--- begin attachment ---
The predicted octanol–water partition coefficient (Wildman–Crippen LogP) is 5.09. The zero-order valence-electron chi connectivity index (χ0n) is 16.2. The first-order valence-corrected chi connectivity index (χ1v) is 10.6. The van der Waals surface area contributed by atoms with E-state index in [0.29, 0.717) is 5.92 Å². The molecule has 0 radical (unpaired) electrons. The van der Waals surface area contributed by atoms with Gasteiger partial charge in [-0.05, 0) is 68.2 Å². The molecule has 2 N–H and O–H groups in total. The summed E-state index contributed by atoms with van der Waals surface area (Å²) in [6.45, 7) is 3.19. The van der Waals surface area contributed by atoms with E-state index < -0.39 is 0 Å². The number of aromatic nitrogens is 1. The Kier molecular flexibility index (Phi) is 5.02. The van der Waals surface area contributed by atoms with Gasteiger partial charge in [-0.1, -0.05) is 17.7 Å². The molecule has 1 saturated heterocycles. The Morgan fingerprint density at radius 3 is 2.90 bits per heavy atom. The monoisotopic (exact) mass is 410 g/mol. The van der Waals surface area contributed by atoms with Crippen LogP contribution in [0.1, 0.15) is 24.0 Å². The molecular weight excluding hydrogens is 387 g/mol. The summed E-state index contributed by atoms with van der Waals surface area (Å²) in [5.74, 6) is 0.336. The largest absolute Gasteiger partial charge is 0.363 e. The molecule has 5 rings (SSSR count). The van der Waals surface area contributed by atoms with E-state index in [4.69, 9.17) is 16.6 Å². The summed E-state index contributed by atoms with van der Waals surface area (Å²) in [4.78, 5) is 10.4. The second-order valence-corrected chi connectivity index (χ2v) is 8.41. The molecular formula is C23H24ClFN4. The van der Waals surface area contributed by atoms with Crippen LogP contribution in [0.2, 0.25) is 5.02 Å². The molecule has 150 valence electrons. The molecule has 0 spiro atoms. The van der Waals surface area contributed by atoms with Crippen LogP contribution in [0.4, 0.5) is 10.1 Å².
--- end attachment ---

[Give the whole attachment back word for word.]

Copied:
The predicted octanol–water partition coefficient (Wildman–Crippen LogP) is 5.09. The zero-order valence-electron chi connectivity index (χ0n) is 16.2. The first-order valence-corrected chi connectivity index (χ1v) is 10.6. The van der Waals surface area contributed by atoms with E-state index in [0.29, 0.717) is 5.92 Å². The molecule has 0 radical (unpaired) electrons. The van der Waals surface area contributed by atoms with Gasteiger partial charge in [-0.05, 0) is 68.2 Å². The molecule has 2 N–H and O–H groups in total. The summed E-state index contributed by atoms with van der Waals surface area (Å²) in [6.45, 7) is 3.19. The van der Waals surface area contributed by atoms with E-state index < -0.39 is 0 Å². The number of aromatic nitrogens is 1. The Kier molecular flexibility index (Phi) is 5.02. The van der Waals surface area contributed by atoms with Gasteiger partial charge in [-0.1, -0.05) is 17.7 Å². The molecule has 1 saturated heterocycles. The Morgan fingerprint density at radius 3 is 2.90 bits per heavy atom. The monoisotopic (exact) mass is 410 g/mol. The van der Waals surface area contributed by atoms with Crippen LogP contribution in [0.1, 0.15) is 24.0 Å². The molecular weight excluding hydrogens is 387 g/mol. The summed E-state index contributed by atoms with van der Waals surface area (Å²) in [5.74, 6) is 0.336. The largest absolute Gasteiger partial charge is 0.363 e. The molecule has 5 rings (SSSR count). The van der Waals surface area contributed by atoms with E-state index in [4.69, 9.17) is 16.6 Å². The summed E-state index contributed by atoms with van der Waals surface area (Å²) in [4.78, 5) is 10.4. The second-order valence-corrected chi connectivity index (χ2v) is 8.41. The molecular formula is C23H24ClFN4. The van der Waals surface area contributed by atoms with Crippen LogP contribution in [0.2, 0.25) is 5.02 Å². The molecule has 150 valence electrons. The molecule has 0 spiro atoms. The van der Waals surface area contributed by atoms with Crippen LogP contribution in [0.4, 0.5) is 10.1 Å².